Sunday, September 25, 2011
There's One In Every Crowd
This one, my friends. Oh, this one.
I love her, but still we have had some rough going over the last four months, she and I.
She has reached the age that tries to defeat me. 12 to about 19 months absolutely kills me. It was the age that tried mightily to persuade me to make Francie an only child.
This is the age when my children's vocabulary is not nearly matched to their language comprehension or their manual dexterity. They want things they don't know how to name. They can follow simple directions, but they can't manage to keep up with the big kids. They know what they want, but they can't get it.
This disparity causes frustration. A LOT of frustration.
Mopsy's got an independent streak a mile wide that is continually curbed by her need to be in constant contact with me at all times. Not just in the same room, not just near me, I mean constant physical contact.
She will follow me from room to room, crying and clutching at my leg. But when I pick her up, she will cry to be put down and run. If I am sitting and feeding the baby, she will insist on being on my lap at the same time. Right next to me is not nearly good enough.
It can be somewhat . . . draining.
I went to a party this weekend and I only had Fiver, Sally, and Bun with me. All three are able to tell me what they need, and nine times out of ten they don't need my help at all. I found myself sitting and not knowing what to do with my hands since I had no one in my arms. It felt like a vacation, and I still had three children with me.
I don't like to live in the future or indulge in the "Once the kids are older . . . " thoughts very often. I find that that kind of thinking blinds me to the joys of what the kids are doing right now. But sometimes, in the thick of a harrowing day, I get a little glimpse of the future and I hang on to it.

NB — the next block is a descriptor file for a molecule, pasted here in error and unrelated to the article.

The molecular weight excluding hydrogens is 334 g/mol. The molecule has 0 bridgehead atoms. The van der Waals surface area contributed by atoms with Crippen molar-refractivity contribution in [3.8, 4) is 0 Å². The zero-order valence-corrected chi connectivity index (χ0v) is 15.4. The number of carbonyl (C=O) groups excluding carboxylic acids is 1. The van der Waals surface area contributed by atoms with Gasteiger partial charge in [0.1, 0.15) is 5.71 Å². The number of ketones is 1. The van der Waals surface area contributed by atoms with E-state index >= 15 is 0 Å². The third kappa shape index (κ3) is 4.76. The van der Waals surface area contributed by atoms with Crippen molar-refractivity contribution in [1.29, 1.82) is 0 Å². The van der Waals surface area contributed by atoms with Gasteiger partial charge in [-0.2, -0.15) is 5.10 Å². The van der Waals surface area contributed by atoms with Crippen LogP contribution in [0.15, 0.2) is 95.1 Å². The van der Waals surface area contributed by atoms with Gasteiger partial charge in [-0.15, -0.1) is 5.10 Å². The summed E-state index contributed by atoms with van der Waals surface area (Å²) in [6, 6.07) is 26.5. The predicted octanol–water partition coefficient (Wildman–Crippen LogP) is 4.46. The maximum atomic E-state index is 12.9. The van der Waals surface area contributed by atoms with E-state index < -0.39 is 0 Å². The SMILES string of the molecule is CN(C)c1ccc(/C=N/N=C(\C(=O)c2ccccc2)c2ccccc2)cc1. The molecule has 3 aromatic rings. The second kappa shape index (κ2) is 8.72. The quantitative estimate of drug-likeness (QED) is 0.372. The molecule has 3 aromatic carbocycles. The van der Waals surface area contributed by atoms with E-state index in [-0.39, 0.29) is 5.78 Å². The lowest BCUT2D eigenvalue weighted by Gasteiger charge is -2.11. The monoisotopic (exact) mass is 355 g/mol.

Do parents of surly teenagers dream of exchanging them for a day with the snuggly babies they used to hold? Do parents of newborns try to imagine the day when they won't be bleary-eyed and covered in spit up? Do parents of toddlers in mid-tantrum occasionally dream of walking around a store next to a chatty, chipper grade schooler?
I like to think so. Actually, I really hope so, because then I won't be the only one who does.
There are joys and challenges of every age, and I know that, for better or worse, nothing lasts forever. For every exhausting moment with my twelve year old or one year old or four month old, there is the ballast of the happy confident skip of the five year old and the eager, wide eyed observations of the three year old.
And when the one year old finally becomes the five year old, I'll cry that it all went too fast. Remind me of that often, my friends.